I really don’t know if you (and everyone else who has raised this question/objection) are being serious or not. If you are serious, you’re being way too literal. The Kid is capable of doing anything to anyone at anytime because he’s not real. The people he kills aren’t real. Everything is subject to the whims of the killer’s imagination; what he wants to happens, happens.

I thought the movie was really good, although the final twist, with the Kid showing up in Florida, was a bit too obvious.

[quote=William Harms][/quote]

Yes, yes, thats the point I was making (at least trying hard not to make) - but your version is much too clear, so now you’ve gone and ruined the fun of confusing the piss out of each other. Bastard. :D

You need to get with the program of these movie threads. It generally devolves into some ludicrousness that even the most sane people, at the end, start asking themselves whether we all saw the same movie. So get with the program will ya? :wink:

Yes, yes, thats the point I was making (at least trying hard not to make) - but your version is much too clear, so now you’ve gone and ruined the fun of confusing the piss out of each other. Bastard. :D

You need to get with the program of these movie threads. It generally devolves into some ludicrousness that even the most sane people, at the end, start asking themselves whether we all saw the same movie. So get with the program will ya? :wink:[/quote]

Haha. I’ll do better next time.

What you’re saying is not very accurate.

Visually the movie is presented as logical with some strange events (everyone has the same birthday, etc.). But strictly visually, it is presented realistically. The actors do not morph in physical form, they never use telepathy (which obviously could be done given the circumstances), their steps make noise, they act believably emotionally, they ACT as if they exist in traditional fashion. They act puzzled at the strange events. They act as if they have no knowledge of their true existence as a mental fabrication, with the possible exception of the Child (he looks out the window as if in anticipation, he doesn’t express emotion at the injury of the mother, etc). Of course, all of these are easily viewed as nothing out of the ordinary (the kid may be waiting for help or a betterment in his condition by looking out the window, he may be in shock or ignorance at the result of the mother, etc).

So now some of you are coming along and saying “There is no physical logic in the film. The kid has full-sized adult strength. The kid produces a bomb out of thin air, knowledge out of thin air. The mental construct presents his hair as dry”.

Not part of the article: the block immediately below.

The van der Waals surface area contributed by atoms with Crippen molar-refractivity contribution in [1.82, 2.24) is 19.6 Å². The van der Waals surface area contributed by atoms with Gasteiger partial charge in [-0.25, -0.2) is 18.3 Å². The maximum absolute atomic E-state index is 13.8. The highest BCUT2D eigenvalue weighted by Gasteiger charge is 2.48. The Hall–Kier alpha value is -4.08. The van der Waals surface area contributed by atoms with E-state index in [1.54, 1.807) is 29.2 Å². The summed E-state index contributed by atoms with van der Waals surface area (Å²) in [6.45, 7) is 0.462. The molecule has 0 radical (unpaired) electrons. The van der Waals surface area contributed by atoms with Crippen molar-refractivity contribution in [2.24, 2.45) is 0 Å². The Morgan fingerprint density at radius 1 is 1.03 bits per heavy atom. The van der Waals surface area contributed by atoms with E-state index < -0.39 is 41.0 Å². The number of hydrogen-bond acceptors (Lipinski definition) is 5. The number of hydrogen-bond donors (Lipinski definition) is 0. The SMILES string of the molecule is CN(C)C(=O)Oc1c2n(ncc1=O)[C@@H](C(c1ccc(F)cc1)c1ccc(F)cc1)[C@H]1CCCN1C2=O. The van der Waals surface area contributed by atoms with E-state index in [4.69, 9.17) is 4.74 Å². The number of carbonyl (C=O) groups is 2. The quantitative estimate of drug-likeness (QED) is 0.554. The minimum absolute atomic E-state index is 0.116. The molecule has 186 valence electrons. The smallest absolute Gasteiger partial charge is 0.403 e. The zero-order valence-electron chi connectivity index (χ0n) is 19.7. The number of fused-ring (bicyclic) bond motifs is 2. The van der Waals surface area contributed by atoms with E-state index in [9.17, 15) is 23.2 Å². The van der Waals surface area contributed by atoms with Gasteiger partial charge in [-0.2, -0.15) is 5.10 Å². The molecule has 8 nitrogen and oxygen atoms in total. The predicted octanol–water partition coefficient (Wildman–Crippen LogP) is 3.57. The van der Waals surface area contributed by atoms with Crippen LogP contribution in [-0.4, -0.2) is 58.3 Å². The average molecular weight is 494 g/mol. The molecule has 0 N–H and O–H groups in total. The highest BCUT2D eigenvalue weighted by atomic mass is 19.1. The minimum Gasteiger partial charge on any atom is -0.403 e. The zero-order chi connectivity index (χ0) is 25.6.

So why didn’t this illogic show up in the visuals? I mean… things were even detailed. None of my visions or imaginations can present full details on a scene… I can look around the room I’m in NOW, close my eyes, and I still can’t remember all the details.

And given that some environments (such as the rooms) were visited multiple times and that all of these environments were fabricated (from memory), shouldn’t the rooms have changed in detail as Pops’s memory of them changed? I don’t recall a single instance of a detail changed that could not be ascribed to one of the humans (or the storm) changing it.

Shouldn’t the edges of the rooms, the parts Pops has no memory of, be fuzzy and indistinct?

My take on all of this is that for the twist to work, the movie had to be established as physically real. If the visuals were played as a memory, moviegoers would have known something fishy was going on.

And so the movie becomes falsified. Either the Kid is physically real and cannot commit those murders in those ways, OR nothing is physically real (though the motel at least was a remembered re-creation) and the visuals should have been done very differently.

You just summed up why I hated that movie.


Didn’t Dr. Alfred Molina say, during the exposition about how the movie was really just a treatment of multiple personality disorder, that none of the personalities had ever met before? And that by bringing them together, they would kill each other off?

Okay, how could they have never met if they consisted of a mother, her son, and his stepfather? And two criminals on the lam? And a young couple just married in Vegas because he’d gotten her pregnant? This guy’s multiple personalities were a downright incestuous bunch.

And did anyone else find it distubing that Amanda Peet, who is really kind of hot, turns out to actually be Pruitt Taylor Vince, who isn’t hot at all?